Check out the Baltimore Bride blog Hitched here.

image courtesy aact.org

Today, a conversation about cultivating start-up businesses in Baltimore.  What does it take in terms of money and people to bring an idea for a new product or service to the market?  A recent survey of 40 cities with the most start-up activity ranked Baltimore near the bottom.  Cities like San Francisco and New Yok continue to attract young entrepreneurs.  How can we get them to bring their talent here? 

Tom's three guests today help us answer those questions, from a variety of perspectives:

It's Thursday, and that means our theater critic, J. Wynn Rousuck,  joins us with her review of a little musical you might have heard of:  Hamilton. The popular show, now on stage at The Kennedy Center in Washington, D.C., uses rap, hip-hop, R&B, and a variety of other musical styles to tell the story of the American Revolution through the lens of one its most charismatic and ill-fated architects.

Winner of 11 Tony Awards and the 2016 Pulitzer Prize for Drama (among other honors), the musical by playwright, actor and composer Lin-Manuel Miranda was inspired by Ron Chernow's best-selling 2005 biography of the founder, Alexander Hamilton.  Miranda's three-hour-long musical rendition premiered on Broadway in August 2015.

As she grew up, Petula Caesar's African-American father praised her good grades and her light skin. He raised her to be deferential to white people and to see blacks as dangerous.

A book release luncheon and panel discussion about the book’s themes will take place Saturday, starting at 12:30 pm at Touchpiont Baltimore, near Mondawmin mall. The address is 2401 Liberty Heights Ave.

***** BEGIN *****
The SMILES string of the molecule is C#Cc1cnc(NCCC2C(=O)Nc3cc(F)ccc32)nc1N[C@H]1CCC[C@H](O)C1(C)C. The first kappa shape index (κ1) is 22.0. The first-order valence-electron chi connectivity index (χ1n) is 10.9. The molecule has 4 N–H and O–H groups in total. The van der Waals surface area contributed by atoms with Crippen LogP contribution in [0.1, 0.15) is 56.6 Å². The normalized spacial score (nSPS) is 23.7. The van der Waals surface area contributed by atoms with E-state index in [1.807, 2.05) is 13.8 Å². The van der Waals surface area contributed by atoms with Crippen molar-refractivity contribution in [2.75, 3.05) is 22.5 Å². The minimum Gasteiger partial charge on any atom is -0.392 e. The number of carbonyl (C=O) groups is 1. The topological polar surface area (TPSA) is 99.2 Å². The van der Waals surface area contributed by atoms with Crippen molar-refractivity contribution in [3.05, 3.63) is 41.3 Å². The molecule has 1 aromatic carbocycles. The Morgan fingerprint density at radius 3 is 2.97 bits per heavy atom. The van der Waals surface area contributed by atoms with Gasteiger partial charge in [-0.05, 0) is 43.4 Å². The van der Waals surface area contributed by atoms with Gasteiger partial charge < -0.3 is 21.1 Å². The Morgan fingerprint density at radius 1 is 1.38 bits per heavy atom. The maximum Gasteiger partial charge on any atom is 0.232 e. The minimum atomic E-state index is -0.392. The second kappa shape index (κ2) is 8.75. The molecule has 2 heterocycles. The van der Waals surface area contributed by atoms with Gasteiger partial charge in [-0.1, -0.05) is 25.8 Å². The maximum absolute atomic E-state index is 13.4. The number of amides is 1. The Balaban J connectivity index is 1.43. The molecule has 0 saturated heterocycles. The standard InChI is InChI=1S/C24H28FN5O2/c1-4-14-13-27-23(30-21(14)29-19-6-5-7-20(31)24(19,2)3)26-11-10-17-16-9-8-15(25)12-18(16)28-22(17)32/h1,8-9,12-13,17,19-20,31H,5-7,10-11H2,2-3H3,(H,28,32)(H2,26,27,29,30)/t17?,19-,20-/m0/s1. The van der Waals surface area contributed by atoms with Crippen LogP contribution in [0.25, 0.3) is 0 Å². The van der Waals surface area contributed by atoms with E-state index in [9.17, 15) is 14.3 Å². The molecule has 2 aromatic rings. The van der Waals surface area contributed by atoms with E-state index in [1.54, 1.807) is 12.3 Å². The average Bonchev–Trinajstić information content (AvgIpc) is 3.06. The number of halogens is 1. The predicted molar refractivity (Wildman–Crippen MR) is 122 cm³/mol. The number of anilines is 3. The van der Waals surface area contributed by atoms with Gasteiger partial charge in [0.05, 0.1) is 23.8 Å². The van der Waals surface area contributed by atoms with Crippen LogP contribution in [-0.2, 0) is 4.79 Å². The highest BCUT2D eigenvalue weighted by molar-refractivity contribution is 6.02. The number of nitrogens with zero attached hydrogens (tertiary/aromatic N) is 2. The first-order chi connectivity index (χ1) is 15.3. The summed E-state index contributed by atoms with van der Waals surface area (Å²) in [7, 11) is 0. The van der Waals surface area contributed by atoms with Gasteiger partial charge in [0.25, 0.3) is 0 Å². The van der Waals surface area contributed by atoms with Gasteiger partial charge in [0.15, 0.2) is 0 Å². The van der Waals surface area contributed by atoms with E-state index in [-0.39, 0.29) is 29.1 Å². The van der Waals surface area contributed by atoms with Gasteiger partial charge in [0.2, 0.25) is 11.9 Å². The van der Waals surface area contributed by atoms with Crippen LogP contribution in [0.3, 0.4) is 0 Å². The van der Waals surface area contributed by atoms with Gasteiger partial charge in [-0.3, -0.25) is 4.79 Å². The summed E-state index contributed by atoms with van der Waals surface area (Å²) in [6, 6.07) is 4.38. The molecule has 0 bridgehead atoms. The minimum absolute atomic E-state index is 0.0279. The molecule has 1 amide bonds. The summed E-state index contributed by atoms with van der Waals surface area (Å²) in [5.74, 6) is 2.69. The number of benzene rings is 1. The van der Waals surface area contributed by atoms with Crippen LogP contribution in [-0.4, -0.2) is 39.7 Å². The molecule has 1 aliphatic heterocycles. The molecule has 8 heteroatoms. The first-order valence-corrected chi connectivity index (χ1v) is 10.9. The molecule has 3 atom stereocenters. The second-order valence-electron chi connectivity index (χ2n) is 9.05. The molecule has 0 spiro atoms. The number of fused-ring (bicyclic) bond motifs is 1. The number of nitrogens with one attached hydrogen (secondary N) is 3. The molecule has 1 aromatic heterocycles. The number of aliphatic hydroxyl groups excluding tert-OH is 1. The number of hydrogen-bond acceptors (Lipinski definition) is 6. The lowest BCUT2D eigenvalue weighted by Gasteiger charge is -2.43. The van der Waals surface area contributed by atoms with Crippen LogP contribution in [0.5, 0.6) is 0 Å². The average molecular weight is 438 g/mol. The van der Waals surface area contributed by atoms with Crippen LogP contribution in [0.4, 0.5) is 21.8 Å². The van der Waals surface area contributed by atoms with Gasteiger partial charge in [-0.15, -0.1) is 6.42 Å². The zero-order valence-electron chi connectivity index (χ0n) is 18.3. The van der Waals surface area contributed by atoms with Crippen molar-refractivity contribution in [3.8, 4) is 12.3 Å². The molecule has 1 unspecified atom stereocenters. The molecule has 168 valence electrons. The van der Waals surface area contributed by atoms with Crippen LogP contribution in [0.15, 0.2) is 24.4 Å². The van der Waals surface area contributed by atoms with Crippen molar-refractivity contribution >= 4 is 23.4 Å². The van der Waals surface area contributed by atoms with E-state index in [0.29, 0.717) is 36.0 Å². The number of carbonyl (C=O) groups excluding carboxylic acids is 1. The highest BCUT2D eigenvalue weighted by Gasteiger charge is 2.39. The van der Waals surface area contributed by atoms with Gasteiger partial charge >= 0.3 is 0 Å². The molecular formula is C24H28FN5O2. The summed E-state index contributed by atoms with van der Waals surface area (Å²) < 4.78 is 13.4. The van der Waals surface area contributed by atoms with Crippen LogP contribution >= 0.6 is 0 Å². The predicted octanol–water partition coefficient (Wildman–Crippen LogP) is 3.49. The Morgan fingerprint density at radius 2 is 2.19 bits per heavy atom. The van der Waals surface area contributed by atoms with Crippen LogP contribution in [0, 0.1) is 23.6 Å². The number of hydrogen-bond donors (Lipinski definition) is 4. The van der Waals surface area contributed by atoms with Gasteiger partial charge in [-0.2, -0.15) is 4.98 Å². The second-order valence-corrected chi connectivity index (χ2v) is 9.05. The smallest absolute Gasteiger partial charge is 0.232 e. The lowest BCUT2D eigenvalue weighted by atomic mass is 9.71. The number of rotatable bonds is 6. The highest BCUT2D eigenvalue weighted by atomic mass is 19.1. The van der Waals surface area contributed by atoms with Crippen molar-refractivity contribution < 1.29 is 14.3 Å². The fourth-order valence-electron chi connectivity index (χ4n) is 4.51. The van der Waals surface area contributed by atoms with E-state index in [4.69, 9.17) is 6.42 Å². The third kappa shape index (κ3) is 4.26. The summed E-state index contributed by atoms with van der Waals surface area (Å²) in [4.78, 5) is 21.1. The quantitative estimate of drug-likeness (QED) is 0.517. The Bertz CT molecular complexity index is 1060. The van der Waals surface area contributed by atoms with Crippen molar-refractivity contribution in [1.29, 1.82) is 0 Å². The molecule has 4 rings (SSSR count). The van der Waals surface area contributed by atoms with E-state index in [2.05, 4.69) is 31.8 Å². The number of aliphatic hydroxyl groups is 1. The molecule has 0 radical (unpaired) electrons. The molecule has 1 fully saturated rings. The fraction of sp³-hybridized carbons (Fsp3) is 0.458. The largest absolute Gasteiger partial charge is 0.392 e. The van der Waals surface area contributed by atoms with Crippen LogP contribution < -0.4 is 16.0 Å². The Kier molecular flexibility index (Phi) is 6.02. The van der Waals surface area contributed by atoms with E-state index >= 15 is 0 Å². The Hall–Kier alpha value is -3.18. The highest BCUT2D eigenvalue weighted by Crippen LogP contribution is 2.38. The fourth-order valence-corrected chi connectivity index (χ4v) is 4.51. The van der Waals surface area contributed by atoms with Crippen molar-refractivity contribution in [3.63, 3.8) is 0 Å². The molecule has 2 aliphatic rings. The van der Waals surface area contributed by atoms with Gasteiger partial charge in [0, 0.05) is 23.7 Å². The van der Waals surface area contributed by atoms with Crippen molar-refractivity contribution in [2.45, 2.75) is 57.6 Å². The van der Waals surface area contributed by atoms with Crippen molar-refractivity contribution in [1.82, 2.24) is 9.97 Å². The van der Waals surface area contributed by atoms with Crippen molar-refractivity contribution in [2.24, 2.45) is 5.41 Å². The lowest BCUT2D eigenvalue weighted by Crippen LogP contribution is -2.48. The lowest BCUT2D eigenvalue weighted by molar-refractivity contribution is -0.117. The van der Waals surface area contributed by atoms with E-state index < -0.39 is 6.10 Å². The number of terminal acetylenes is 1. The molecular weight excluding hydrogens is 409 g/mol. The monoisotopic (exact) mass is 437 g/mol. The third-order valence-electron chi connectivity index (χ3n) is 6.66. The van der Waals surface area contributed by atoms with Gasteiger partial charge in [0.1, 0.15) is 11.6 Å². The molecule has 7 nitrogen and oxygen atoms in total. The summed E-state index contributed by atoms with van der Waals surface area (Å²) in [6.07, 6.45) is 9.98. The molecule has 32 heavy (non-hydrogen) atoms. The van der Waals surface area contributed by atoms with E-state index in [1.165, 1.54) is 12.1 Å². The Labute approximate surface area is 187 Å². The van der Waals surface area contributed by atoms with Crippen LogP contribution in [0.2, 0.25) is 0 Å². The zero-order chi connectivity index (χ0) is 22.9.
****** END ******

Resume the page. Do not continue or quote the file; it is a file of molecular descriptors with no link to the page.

It's time for another edition of Smart Nutrition with the Nutrition Diva, Monica Reinagel.  If you are looking to improve your eating habits, perhaps the most important first step is to track what you’re eating.    If you are tracking what you eat with an app, the New York Times recently featured four apps that do a good job.  We’ll talk about those. 

A report about one of the most well-known and popular diets out there, the Mediterranean Diet.  It appears that a big study that evaluated the Mediterranean Diet was flawed.  Also, a new study suggests a link between calcium supplements and colon disease.  Lots of folks take calcium supplements.  But how big is the upside of doing so?

Finally, we hear about kids experiencing summer slides, losing ground academically when school is out for the summer.  For lots of kids, summer is also a time when their nutrition habits slide.  Monica has tips about keeping them on track for a healthy hiatus.

Library of Congress, 1899

Harry Houdini is known for grand illusions and death-defying escapes. But what lies behind the curtain of Houdini as a performer? Why were some uses of trickery reviled by the master of magic? A new exhibit at the Jewish Museum of Maryland called ‘Inescapable: The Life and Legacy of Harry Houdini’ reveals answers to those questions and more. We hear from Marvin Pinkert, the museum’s executive director and David London, magician, performer and curator of the exhibit.

Information for the grand opening street festival and other events available at this link.

Photo by Ron Aira, Creative Services GMU

Tom’s guest today is General Michael Hayden.  In more than 40 years in the Air Force and the Intelligence Community, the retired four-star General served as the Director of the National Security Agency from 1999-2005, during the George W. Bush Administration.  He also served for about a year as the Principal Deputy Director of National Intelligence, and in 2006, he became the Director of the Central Intelligence Agency, until President Obama appointed Leon Panetta to that position in 2009.